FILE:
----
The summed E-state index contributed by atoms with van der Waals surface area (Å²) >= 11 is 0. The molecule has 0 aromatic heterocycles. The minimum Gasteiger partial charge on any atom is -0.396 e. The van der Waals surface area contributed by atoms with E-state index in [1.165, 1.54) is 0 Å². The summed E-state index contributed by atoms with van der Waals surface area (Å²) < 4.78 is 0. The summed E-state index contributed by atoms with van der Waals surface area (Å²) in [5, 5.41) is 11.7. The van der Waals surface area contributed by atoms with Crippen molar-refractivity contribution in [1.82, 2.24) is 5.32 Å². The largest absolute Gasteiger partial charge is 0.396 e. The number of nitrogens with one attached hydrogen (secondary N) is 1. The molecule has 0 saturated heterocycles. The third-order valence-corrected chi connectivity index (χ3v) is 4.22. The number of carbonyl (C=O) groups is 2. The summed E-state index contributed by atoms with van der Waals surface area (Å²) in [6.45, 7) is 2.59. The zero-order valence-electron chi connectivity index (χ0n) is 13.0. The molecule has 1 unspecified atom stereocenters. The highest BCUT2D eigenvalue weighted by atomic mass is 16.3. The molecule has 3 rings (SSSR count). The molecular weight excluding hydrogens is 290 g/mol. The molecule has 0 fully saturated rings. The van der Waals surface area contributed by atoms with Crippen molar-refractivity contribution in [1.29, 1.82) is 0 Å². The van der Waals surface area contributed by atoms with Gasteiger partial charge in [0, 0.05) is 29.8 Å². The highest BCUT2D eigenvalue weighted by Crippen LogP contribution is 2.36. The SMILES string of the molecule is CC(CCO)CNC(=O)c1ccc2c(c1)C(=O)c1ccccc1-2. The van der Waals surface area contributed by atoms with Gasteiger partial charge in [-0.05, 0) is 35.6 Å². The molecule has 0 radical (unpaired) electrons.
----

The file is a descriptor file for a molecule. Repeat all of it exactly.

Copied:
The summed E-state index contributed by atoms with van der Waals surface area (Å²) >= 11 is 0. The molecule has 0 aromatic heterocycles. The minimum Gasteiger partial charge on any atom is -0.396 e. The van der Waals surface area contributed by atoms with E-state index in [1.165, 1.54) is 0 Å². The summed E-state index contributed by atoms with van der Waals surface area (Å²) < 4.78 is 0. The summed E-state index contributed by atoms with van der Waals surface area (Å²) in [5, 5.41) is 11.7. The van der Waals surface area contributed by atoms with Crippen molar-refractivity contribution in [1.82, 2.24) is 5.32 Å². The largest absolute Gasteiger partial charge is 0.396 e. The number of nitrogens with one attached hydrogen (secondary N) is 1. The molecule has 0 saturated heterocycles. The third-order valence-corrected chi connectivity index (χ3v) is 4.22. The number of carbonyl (C=O) groups is 2. The summed E-state index contributed by atoms with van der Waals surface area (Å²) in [6.45, 7) is 2.59. The zero-order valence-electron chi connectivity index (χ0n) is 13.0. The molecule has 1 unspecified atom stereocenters. The highest BCUT2D eigenvalue weighted by atomic mass is 16.3. The molecule has 3 rings (SSSR count). The molecular weight excluding hydrogens is 290 g/mol. The molecule has 0 fully saturated rings. The van der Waals surface area contributed by atoms with Crippen molar-refractivity contribution in [1.29, 1.82) is 0 Å². The van der Waals surface area contributed by atoms with Gasteiger partial charge in [0, 0.05) is 29.8 Å². The highest BCUT2D eigenvalue weighted by Crippen LogP contribution is 2.36. The SMILES string of the molecule is CC(CCO)CNC(=O)c1ccc2c(c1)C(=O)c1ccccc1-2. The van der Waals surface area contributed by atoms with Gasteiger partial charge in [-0.05, 0) is 35.6 Å². The molecule has 0 radical (unpaired) electrons.